After months of meeting to discuss our needs another few months passed as the call went out to find the volunteer scientist to assist us. And finally we were assigned a professor at the Loudonville, New York College of Siena, Kate Meierdiercks.
The decision had been made to develop a map that would clearly define the 100 and 500 year flood plains for the City of Miami so all citizens would see their personal risk and be able to more realistically plan for the future floods. If they were new to the area, this could show them the evacuation routes they might need to take to safety for themselves, their pets and their belongings.
Using GIS, Kate built this map, but she did more than we asked. She expanded the boundaries to include those we know also flood, she widened the scope. Kate mapped all of Ottawa County.
Thriving Earth Exchange, we came to abbreviate as "TEX" had set up bi-monthly meetings. The first time she revealed what she had done, we had the very same reaction that everyone who has since seen the map has done. We were shocked. With the map, Kate took us to the City of Miami, then added the flood layer. Through it we could see the homes that lie in wait for the next flood. So many residences are at risk. But that was not the only shock we experienced.
As I had said she had done more than we had asked. She had mapped the whole county. When she then revealed this by widening the image on the screen, we saw the visually captivating moon colored shapes at the northern part of the map, then saw the same with the FEMA flood layer added.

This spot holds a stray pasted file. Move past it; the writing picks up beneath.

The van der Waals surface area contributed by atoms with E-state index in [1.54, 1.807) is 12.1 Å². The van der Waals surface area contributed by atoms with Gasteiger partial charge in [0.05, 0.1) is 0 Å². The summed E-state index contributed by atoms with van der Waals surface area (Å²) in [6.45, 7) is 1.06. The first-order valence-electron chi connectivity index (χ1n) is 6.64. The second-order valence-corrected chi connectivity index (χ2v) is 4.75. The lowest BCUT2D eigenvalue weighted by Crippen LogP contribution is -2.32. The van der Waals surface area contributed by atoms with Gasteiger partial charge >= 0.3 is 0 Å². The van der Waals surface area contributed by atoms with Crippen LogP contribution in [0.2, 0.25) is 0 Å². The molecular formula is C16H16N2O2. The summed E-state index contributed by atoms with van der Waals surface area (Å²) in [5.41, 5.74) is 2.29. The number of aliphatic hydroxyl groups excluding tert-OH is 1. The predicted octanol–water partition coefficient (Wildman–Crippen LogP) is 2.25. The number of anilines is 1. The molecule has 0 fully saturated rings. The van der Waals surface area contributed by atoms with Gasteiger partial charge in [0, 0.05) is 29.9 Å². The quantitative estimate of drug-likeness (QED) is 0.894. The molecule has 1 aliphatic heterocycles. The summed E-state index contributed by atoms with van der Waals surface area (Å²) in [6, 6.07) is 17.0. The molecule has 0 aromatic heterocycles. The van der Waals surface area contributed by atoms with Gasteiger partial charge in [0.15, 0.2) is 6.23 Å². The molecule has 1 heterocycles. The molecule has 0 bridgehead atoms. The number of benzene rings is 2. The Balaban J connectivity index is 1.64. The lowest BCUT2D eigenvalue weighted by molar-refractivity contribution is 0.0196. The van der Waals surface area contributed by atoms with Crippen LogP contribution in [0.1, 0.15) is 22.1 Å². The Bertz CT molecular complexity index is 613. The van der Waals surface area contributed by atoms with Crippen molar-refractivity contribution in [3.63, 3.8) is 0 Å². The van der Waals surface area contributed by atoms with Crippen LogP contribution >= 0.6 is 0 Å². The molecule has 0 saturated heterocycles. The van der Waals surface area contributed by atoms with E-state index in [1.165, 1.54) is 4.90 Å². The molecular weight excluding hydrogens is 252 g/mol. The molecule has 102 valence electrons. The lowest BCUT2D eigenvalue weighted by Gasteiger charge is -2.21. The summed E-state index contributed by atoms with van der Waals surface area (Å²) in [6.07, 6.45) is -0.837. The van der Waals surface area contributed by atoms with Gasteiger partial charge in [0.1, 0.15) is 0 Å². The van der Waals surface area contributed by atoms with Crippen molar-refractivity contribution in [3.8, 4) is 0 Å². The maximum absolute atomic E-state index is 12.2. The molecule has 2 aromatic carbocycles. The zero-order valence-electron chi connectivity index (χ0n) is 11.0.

All these years, all these floods the county as experienced. With the roads flooded I and others had never seen what happens in the Tar Creek Superfund site. There laying in the floodplain along both Tar and Lytle Creeks, chap piles! IN THE FLOOD PLAIN. All these years we all knew Tar Creek loads us heavy metals EVERY DAY for the last 42 years, but we had and EPA had never measured how much loading these were adding to the load that flowed down Tar Creek, down Elm Creek to the Neosho, these waters that then lay and stagnate in Miami, OK, soaking those metals into your homes, yards, playgrounds, parks and our treasured Riverview Park and the century old NEO A&M College grounds.
What Kate had done was create a vision of what the future will continue to be unless you, the City and the County and Tribes find and tune up our voices to in unison say, NO MORE TOXIC FLOODS. They and you need to say it loud enough DALLAS EPA headquarters hears it, and turn those voices and SING it loud and clear to the gate-keepers at GRDA to manage the floods to be more protective of the residents and our environment, do not allow this tainted water to SIT and absorb for WEEKS before it is drained out of here.
We must require that EPA and GRDA talk to each other. They must acknowledge the toxic load ends up in the sink of a lake that provides fish we eat and water communities all around the lake DRINK.
Kate didn't stop. She added more to the map, she added the tribal boundaries, she added DEQ's layer of pink dots that indicate yards that either tested clean or had the contaminated soils dug up, removed and replaced with clean soil. Her map then can show how many lie under that flood plain layer and get dowsed each flood. She added the aquifers, the drinking water wells, and the layer Gina Manders shared with us of the homes red-tagged and those given permits to rebuild in the 2007 flood.
EPA, DEQ and the Quapaw Nation will be speaking at the Tar Creek Conference October 12 and 13 at NEO in the Student Union. Residents of Ottawa County are encouraged to attend and hear the plans, learn what has been done and question these officials about the future. This will be the 24th year we have held these, always FREE for county residents and those who work here.
It will be at the conference we will be sharing the map with the public for the first time.
Respectfully Submitted ~ Rebecca Jim